French minister quits over anti-terror measure

French Justice Minister Christiane Taubira disagreed with members of her own party over the proposed nationality clause.
French Justice Minister Christiane Taubira disagreed with members of her own party over the proposed nationality clause.PHOTO: EUROPEAN PRESSPHOTO AGENCY

She opposes plan allowing dual-nationality French terrorists to be stripped of citizenship

PARIS • French Justice Minister Christiane Taubira quit yesterday, apparently in protest against government efforts to strip convicted French-born terrorists of their citizenship if they have a second nationality.

Ms Taubira, who is popular among the ruling Socialists of President Francois Hollande but has been a target of criticism from right-wing politicians, tweeted: "Sometimes to resist means staying, sometimes resisting means leaving."

The outspoken 63-year-old, who is from French Guiana, became France's most senior black politician when she was named to the Justice Ministry post in 2012.

She has often been at the centre of controversy, whether as the victim of racial slurs or as she forged the country's same-sex marriage Bill despite fierce opposition from conservatives in the country.

Her latest battle saw her being unable to see eye to eye with members of her own party over the controversial "loss of nationality" measure.

Mr Hollande called for the measure to be written into the Constitution in the aftermath of the November terrorist attacks in Paris which left 130 people dead. It is part of a string of reforms meant to boost security as hundreds of French citizens - many holding dual nationality - leave to fight alongside the Islamic State in Iraq and Syria militant group in Iraq and Syria, and in the case of the attackers, return to wreak devastation in France.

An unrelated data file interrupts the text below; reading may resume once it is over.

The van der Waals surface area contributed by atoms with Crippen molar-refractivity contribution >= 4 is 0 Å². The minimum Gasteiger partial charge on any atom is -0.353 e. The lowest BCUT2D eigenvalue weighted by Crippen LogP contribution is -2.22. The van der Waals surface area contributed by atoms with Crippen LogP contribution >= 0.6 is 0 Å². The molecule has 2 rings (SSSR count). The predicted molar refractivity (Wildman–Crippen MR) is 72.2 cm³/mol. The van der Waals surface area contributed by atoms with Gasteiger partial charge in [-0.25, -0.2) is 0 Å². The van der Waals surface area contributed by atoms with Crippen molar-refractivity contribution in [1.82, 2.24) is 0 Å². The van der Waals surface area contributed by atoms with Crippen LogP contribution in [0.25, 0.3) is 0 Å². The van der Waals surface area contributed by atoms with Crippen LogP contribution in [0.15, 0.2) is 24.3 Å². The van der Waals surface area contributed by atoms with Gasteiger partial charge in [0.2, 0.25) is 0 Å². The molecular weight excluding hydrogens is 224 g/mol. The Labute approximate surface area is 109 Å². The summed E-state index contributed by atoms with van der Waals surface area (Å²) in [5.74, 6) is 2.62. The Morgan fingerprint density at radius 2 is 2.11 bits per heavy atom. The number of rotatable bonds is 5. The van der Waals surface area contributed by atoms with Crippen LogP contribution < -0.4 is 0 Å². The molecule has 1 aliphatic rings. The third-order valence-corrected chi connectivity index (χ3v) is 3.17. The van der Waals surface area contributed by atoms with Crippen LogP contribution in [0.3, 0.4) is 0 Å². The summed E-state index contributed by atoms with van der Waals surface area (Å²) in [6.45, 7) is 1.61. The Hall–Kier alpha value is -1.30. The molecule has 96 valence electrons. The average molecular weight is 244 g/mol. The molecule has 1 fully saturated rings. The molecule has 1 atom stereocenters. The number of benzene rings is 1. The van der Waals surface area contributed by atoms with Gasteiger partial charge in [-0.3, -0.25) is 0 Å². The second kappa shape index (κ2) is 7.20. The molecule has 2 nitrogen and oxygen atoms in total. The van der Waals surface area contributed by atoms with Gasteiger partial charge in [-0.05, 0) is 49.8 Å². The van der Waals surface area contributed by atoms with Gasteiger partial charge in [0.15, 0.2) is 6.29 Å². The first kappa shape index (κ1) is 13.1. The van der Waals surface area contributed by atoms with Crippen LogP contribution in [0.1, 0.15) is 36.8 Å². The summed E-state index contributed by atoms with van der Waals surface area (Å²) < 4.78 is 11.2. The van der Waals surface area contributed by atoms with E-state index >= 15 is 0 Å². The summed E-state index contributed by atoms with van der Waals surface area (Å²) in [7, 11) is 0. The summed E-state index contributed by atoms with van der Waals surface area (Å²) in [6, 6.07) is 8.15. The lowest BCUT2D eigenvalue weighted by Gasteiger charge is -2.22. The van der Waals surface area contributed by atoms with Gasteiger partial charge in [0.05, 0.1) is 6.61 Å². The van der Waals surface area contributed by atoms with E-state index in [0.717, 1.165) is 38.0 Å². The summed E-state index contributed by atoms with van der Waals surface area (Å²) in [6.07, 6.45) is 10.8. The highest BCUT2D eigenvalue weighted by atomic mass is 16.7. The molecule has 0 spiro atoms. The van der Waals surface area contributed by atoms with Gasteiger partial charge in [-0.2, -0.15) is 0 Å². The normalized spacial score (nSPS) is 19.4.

But many in the Socialist party see the proposal as an act of ideological treason that discriminates against one segment of the population. Just a day before the reforms were presented, Ms Taubira announced that the measure would be dropped, only to be overruled at the last minute by Mr Hollande.

The reforms also aim to inscribe the right to declare a state of emergency into the Constitution, including powers to raid homes and place people under house arrest without judicial oversight.

French Prime Minister Manuel Valls presented the revised Constitution in Parliament yesterday, and the debate will start early next month.

Mr Hollande named Mr Jean- Jacques Urvoas, the current president of the parliamentary laws commission, as Ms Taubira's successor to "carry out... the constitutional reform", according to a statement from the presidency.

One of the main criticisms of the nationality clause is that it will drive a wedge between those who are only French, and those who hold a second nationality. An existing law already allows for naturalised citizens to be stripped of their nationality.

But political scientist Patrick Weil told Agence France-Presse last month that France would become "the first democracy in the world" to enshrine in its Constitution the principle of unequal treatment of dual nationals.

Parliamentary sources said yesterday that the phrase "dual citizen" would not feature in the reforms, to avoid this discrimination.

But it was unclear if this would allow purely French citizens to be stripped of their nationality.


A version of this article appeared in the print edition of The Straits Times on January 28, 2016, with the headline 'French minister quits over anti-terror measure'. Print Edition | Subscribe